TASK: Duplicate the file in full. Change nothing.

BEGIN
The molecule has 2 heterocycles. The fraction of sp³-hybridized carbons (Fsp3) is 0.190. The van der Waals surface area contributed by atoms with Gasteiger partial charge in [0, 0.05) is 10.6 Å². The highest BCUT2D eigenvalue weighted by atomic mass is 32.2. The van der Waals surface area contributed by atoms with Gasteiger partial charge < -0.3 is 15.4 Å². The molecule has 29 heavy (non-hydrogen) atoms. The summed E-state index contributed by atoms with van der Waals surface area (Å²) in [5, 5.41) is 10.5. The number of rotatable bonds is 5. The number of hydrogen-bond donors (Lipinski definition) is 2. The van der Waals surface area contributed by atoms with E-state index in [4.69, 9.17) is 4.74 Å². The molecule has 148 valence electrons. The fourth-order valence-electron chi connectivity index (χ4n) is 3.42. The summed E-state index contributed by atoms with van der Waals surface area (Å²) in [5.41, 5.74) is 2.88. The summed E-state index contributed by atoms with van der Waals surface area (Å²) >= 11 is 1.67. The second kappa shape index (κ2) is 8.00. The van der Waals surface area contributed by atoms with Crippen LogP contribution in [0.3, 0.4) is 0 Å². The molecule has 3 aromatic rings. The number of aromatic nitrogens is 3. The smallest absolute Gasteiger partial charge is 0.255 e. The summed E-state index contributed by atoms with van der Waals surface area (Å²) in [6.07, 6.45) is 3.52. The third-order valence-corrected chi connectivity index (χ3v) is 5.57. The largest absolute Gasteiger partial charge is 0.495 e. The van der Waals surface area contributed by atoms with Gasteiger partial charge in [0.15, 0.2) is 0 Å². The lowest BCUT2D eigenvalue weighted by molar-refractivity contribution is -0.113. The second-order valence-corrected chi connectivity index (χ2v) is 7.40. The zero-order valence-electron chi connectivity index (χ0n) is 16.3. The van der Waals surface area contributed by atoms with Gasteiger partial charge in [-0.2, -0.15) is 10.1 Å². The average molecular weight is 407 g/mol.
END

The molecule has 2 heterocycles. The fraction of sp³-hybridized carbons (Fsp3) is 0.190. The van der Waals surface area contributed by atoms with Gasteiger partial charge in [0, 0.05) is 10.6 Å². The highest BCUT2D eigenvalue weighted by atomic mass is 32.2. The van der Waals surface area contributed by atoms with Gasteiger partial charge < -0.3 is 15.4 Å². The molecule has 29 heavy (non-hydrogen) atoms. The summed E-state index contributed by atoms with van der Waals surface area (Å²) in [5, 5.41) is 10.5. The number of rotatable bonds is 5. The number of hydrogen-bond donors (Lipinski definition) is 2. The van der Waals surface area contributed by atoms with E-state index in [4.69, 9.17) is 4.74 Å². The molecule has 148 valence electrons. The fourth-order valence-electron chi connectivity index (χ4n) is 3.42. The summed E-state index contributed by atoms with van der Waals surface area (Å²) in [5.41, 5.74) is 2.88. The summed E-state index contributed by atoms with van der Waals surface area (Å²) >= 11 is 1.67. The second kappa shape index (κ2) is 8.00. The van der Waals surface area contributed by atoms with Crippen LogP contribution in [0.3, 0.4) is 0 Å². The molecule has 3 aromatic rings. The number of aromatic nitrogens is 3. The smallest absolute Gasteiger partial charge is 0.255 e. The summed E-state index contributed by atoms with van der Waals surface area (Å²) in [6.07, 6.45) is 3.52. The third-order valence-corrected chi connectivity index (χ3v) is 5.57. The largest absolute Gasteiger partial charge is 0.495 e. The van der Waals surface area contributed by atoms with Gasteiger partial charge in [0.15, 0.2) is 0 Å². The lowest BCUT2D eigenvalue weighted by molar-refractivity contribution is -0.113. The second-order valence-corrected chi connectivity index (χ2v) is 7.40. The zero-order valence-electron chi connectivity index (χ0n) is 16.3. The van der Waals surface area contributed by atoms with Gasteiger partial charge in [-0.2, -0.15) is 10.1 Å². The average molecular weight is 407 g/mol.